NBA sources cite two factors: The swift ascendance of rookie Luka Doncic and quicker-than-expected trajectory change in the franchise’s outlook. And, to a lesser degree, the continued butting of heads between Smith and coach Rick Carlisle about some of the second-year guard’s on-court decision-making. “On a scale of one-to-10, it’s certainly not a zero,” a Mavericks source said of the Carlisle-Smith element. “It not a zero with any player. But I wouldn’t say it’s a 10, either. It’s a factor, but it’s not something that can’t be figured out if we end up moving forward with what we have, which is honestly what we want to do.”

A Mavericks source says the franchise’s hope when it drafted Doncic was that Doncic-Smith could blossom into a 21st-century version of Isiah Thomas and Joe Dumars, the backcourt tandem that led the Detroit Pistons to NBA championships in 1989 and 1990. The Mavericks source, though, compared Smith’s situation this season to that of an only child who suddenly wakes up with a new sibling who’s suddenly getting most of the attention. The “sibling rivalry,” the source said, mostly has had a positive effect in Smith improving his strength and conditioning and raising his shooting percentage.

“I talked to his agent this morning,” Carlisle said. “My expectation is that when his backs feeling good and he’s feeling well from an illness standpoint he’ll be back playing. We all get into this business knowing that it’s dynamic and that trades are possible. Everything’s possible, coaching changes, you name it. It’s already a boiling pot of water, and a couple of degrees here or there, big deal. We’ve all got to be professional.”

Early this morning, Smith “liked” a Slam Magazine Instagram post that detailed the reported interest in him from Orlando and Phoenix and a Mavericks source confirmed to The News that trade discussions have accelerated to the point that it would be a major surprise if a deal isn’t struck. The source emphasized that neither Smith nor his agent has asked for a trade, but “if something is out there, they wouldn’t be opposed to it. I think this is kind of figuring out what the win-win is.”

So what happened to the Smith-Mavericks marriage that began so promisingly after the Mavericks made him the No. 9 pick of the June 2017 draft? NBA sources cite two factors: The swift ascendance of rookie Luka Doncic and quicker-than-expected trajectory change in the franchise’s outlook. And, to a lesser degree, the continued butting of heads between Smith and coach Rick Carlisle about some of the second-year guard’s on-court decision-making. “On a scale of one-to-10, it’s certainly not a zero,” a Mavericks source said of the Carlisle-Smith element. “It not a zero with any player. But I wouldn’t say it’s a 10, either. It’s a factor, but it’s not something that can’t be figured out if we end up moving forward with what we have, which is honestly what we want to do.”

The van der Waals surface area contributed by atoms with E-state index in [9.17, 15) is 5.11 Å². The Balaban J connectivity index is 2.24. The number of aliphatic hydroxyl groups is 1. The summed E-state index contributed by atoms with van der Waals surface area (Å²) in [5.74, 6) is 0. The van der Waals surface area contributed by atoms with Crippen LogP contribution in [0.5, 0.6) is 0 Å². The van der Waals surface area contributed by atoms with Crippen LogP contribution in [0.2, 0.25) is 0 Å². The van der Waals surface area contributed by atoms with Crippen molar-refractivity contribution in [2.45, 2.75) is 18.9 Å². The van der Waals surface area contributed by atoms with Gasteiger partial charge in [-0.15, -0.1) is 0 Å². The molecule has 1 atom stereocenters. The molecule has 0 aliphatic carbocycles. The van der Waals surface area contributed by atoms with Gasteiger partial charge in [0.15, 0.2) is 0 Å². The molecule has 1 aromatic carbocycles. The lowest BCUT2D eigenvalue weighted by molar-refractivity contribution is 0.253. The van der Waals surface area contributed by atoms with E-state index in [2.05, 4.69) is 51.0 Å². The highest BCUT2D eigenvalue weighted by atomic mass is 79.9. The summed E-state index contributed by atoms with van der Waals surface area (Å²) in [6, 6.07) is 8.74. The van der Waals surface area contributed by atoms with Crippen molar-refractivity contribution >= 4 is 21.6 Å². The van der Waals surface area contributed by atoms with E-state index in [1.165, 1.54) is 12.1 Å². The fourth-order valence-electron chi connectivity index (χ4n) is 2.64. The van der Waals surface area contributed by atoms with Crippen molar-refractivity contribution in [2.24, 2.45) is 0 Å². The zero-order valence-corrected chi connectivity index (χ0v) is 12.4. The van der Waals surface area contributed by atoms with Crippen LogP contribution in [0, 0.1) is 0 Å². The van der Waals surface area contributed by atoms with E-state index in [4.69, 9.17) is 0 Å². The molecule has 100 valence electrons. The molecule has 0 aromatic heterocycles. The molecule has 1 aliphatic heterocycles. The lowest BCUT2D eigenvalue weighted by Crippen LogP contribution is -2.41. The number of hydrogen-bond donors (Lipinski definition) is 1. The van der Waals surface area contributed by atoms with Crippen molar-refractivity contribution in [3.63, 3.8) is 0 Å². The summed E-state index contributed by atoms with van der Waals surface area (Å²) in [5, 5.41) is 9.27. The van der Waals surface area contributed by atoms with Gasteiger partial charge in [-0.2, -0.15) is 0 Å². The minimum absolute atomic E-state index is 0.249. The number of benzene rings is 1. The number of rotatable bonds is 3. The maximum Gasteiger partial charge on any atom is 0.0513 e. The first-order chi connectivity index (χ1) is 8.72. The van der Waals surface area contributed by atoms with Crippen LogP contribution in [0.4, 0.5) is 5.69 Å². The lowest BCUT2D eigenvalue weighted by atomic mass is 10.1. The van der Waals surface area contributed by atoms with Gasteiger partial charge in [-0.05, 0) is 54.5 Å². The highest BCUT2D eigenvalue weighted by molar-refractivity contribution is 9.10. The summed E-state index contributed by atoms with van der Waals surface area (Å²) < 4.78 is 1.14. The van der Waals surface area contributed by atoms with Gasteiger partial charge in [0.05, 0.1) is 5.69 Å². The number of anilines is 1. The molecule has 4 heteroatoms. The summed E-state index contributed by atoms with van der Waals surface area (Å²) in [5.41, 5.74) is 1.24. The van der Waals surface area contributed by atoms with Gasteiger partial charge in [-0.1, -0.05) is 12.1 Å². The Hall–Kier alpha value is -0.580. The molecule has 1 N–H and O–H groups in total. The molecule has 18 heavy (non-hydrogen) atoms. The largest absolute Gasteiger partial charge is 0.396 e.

This is Smith’s third future in Dallas, one where he leaves. It’s not imminent, and it’s not what the Mavericks are hoping for. Strictly speaking from a value perspective, Dallas has the most to gain from Smith taking another step as a player while on their roster, rather than dealing him and his unrealized potential elsewhere. But again, that could eventually be Smith’s future. If he increasingly looks like an unnatural fit next to Doncic, or if his timeline still doesn’t mesh with Dallas’ accelerated one then the Mavericks may have no choice but to deal him. Doncic is 19, and the timeline doesn’t need to be accelerated, but it seems very clear that the people on top this team want to win again, and soon. If Smith doesn’t develop quick enough, then it might be in his best interests to find a team that won’t rush or suppress him, too.
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July 23, 2019 | 9:41 pm EDT Update
It is unclear what the scope of the investigation is, or whether the league, which declined to comment, is acting on information other than reports in the news media. The investigation follows one of the most tumultuous off-seasons in N.B.A. history, with many high-profile players switching teams. The N.B.A. is also exploring whether it needs to change its rules against tampering. Several players committed to signing with a team as soon as free agency negotiations officially opened at 6 p.m. on June 30 — even though teams were not allowed to begin recruiting before then. League rules prohibit players, coaches and front office executives from enticing an athlete under contract with another team to come play for their franchise.
July 23, 2019 | 9:13 pm EDT Update